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Old 09-17-2012, 07:36 PM   #1
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Ford Lehman 120

I don't have a problem. Been running all summer, almost 2000 miles so far. No problems with the engine.
Been running 1600 to 1700 rpm at cruise, adding a little oil now and then. Been changing inj pump oil atr 75 hours, changed engine oil at 200+.
Averaging "about" 1.88 gal per hour, almost 3.5 miles per gallon (statute miles). That includes gen time, but only maybe 20 hours or so.

Now if I can only remember how to open the fuel cap before winter storage.......
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Old 09-17-2012, 11:16 PM   #2
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Great, good for you, nice to heara positive story on here.
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Old 09-19-2012, 02:34 AM   #3
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I`ve a problem with the hose between the manifold and heat exchanger flattening itself or sucking in on itself on my FL 120s. Part number is 3K503. Both have been replaced with the 90 degree bend section cut from a hose for a Ford car engine. The port engine had same the problem at survey 2.5 years ago,I replaced it, leaving a presumed mild steel spring coil inside in place.
I replaced the starboard one a few weeks back for the same reason,this time removing the spring. Today, with the engine not being run,it is again flattened off.
I ran the boat 4 days ago for over 3 hours, mostly at 1500=1600rpm,with no change in displayed temperatures,or any other apparent issue.On checking the port one is slightly flattened ,but less so. It occurs to me as I type this maybe I should recheck with engines running to see if they resume normal shape then.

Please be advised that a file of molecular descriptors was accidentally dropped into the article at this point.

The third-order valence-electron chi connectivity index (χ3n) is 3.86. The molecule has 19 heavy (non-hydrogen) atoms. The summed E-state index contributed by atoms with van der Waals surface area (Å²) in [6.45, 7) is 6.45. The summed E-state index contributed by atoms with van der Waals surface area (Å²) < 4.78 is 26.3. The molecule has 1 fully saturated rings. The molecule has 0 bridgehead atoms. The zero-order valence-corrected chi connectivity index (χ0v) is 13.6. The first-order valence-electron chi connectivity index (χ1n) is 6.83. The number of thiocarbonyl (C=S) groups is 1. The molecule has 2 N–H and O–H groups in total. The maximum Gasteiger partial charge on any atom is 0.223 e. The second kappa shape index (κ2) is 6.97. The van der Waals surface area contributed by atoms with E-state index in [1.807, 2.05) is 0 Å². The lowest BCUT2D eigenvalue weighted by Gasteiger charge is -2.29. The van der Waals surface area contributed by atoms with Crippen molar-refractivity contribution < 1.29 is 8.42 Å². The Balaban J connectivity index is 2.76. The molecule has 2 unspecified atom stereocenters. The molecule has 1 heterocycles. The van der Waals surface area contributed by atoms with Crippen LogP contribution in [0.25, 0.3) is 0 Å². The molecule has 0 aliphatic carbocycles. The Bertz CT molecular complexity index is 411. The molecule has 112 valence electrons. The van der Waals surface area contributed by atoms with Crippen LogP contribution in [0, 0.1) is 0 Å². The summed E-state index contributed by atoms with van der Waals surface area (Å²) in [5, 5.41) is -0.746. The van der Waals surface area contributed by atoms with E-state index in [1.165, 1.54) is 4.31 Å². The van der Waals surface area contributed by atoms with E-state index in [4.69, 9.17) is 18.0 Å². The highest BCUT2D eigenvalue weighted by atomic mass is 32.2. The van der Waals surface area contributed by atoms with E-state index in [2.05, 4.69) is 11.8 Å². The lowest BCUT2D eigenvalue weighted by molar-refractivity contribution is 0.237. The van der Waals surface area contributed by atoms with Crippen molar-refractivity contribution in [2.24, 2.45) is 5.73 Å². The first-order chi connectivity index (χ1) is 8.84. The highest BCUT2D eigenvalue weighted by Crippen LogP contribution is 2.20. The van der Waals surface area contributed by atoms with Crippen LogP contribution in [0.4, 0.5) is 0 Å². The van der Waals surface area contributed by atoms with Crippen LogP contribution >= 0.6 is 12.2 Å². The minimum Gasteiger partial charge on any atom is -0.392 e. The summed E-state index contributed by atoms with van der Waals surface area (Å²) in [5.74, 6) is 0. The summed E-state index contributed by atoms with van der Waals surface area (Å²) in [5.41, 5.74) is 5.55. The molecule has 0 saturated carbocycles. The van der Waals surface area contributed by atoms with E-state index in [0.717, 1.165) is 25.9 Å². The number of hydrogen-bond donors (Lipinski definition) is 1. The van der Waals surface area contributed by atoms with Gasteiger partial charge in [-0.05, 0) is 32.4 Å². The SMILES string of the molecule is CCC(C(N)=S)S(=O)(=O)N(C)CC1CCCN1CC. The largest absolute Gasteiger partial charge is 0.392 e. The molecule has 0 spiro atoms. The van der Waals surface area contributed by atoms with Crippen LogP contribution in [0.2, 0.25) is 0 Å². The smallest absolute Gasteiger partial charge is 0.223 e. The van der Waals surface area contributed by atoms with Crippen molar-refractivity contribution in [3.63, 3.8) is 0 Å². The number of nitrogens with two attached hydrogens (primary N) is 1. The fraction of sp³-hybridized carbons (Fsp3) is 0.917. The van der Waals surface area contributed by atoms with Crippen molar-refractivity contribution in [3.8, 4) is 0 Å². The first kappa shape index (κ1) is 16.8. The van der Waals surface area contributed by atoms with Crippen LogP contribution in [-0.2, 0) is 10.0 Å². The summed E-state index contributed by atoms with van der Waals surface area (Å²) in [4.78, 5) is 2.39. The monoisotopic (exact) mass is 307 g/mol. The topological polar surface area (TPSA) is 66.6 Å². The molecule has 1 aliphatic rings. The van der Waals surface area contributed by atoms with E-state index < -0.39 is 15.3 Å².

The heat exchangers were renewed under a year ago.At the same time I replaced the oil coolers and exhaust elbows. I recently replaced the coolant tank caps with new ones supplied by AD and since then the engines lose less coolant in overflow.Engines are just under 2000 hours and running well.
Any thoughts why this is happening? BruceK
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Old 09-19-2012, 02:42 AM   #4
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On the engines themselves we use coolant and raw water hoses supplied by American Diesel and have never had a problem.

When we had big sea strainers installed on the boat after it was offloaded from the truck in a yard in Tacoma I noticed after we started using the boat that the hose from the port sea strainer to the raw water pump (installed by the yard) was flattened out when the engine was running at cruise rpm. Called the diesel shop in Bellingham and they replaced the hose with a "proper" wire-reinforced hose. No more collapsing problem after that and that was 14 years ago.
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Old 09-19-2012, 08:45 PM   #5
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Following Marin`s post I emailed American Diesel; I trust they will not mind me quoting Brian Smith`s helpful prompt reply: